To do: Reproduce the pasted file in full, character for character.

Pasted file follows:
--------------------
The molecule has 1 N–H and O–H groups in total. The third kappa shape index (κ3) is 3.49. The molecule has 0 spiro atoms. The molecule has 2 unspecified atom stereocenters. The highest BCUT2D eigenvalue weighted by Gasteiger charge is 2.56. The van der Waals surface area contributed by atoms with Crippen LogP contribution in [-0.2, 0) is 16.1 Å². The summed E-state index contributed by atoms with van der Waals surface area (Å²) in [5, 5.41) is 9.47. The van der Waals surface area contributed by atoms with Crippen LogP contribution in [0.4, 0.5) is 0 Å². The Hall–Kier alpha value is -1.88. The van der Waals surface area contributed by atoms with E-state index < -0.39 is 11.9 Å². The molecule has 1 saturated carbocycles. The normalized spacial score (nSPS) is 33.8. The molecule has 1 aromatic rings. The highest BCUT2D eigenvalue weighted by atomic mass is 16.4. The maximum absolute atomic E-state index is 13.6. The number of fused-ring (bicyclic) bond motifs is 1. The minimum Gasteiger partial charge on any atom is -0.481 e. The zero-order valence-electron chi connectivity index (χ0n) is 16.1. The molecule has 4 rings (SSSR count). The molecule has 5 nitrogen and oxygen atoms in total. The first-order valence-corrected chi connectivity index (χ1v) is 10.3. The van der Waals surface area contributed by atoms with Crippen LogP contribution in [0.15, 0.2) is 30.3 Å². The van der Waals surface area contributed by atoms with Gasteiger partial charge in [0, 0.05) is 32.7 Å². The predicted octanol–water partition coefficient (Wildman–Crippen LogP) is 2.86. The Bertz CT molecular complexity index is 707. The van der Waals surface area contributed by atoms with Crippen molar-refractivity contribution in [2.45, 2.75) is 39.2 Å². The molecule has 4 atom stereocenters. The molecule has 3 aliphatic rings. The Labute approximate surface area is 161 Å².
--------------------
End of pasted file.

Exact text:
The molecule has 1 N–H and O–H groups in total. The third kappa shape index (κ3) is 3.49. The molecule has 0 spiro atoms. The molecule has 2 unspecified atom stereocenters. The highest BCUT2D eigenvalue weighted by Gasteiger charge is 2.56. The van der Waals surface area contributed by atoms with Crippen LogP contribution in [-0.2, 0) is 16.1 Å². The summed E-state index contributed by atoms with van der Waals surface area (Å²) in [5, 5.41) is 9.47. The van der Waals surface area contributed by atoms with Crippen LogP contribution in [0.4, 0.5) is 0 Å². The Hall–Kier alpha value is -1.88. The van der Waals surface area contributed by atoms with E-state index < -0.39 is 11.9 Å². The molecule has 1 saturated carbocycles. The normalized spacial score (nSPS) is 33.8. The molecule has 1 aromatic rings. The highest BCUT2D eigenvalue weighted by atomic mass is 16.4. The maximum absolute atomic E-state index is 13.6. The number of fused-ring (bicyclic) bond motifs is 1. The minimum Gasteiger partial charge on any atom is -0.481 e. The zero-order valence-electron chi connectivity index (χ0n) is 16.1. The molecule has 4 rings (SSSR count). The molecule has 5 nitrogen and oxygen atoms in total. The first-order valence-corrected chi connectivity index (χ1v) is 10.3. The van der Waals surface area contributed by atoms with Crippen LogP contribution in [0.15, 0.2) is 30.3 Å². The van der Waals surface area contributed by atoms with Gasteiger partial charge in [0, 0.05) is 32.7 Å². The predicted octanol–water partition coefficient (Wildman–Crippen LogP) is 2.86. The Bertz CT molecular complexity index is 707. The van der Waals surface area contributed by atoms with Crippen molar-refractivity contribution in [2.45, 2.75) is 39.2 Å². The molecule has 4 atom stereocenters. The molecule has 3 aliphatic rings. The Labute approximate surface area is 161 Å².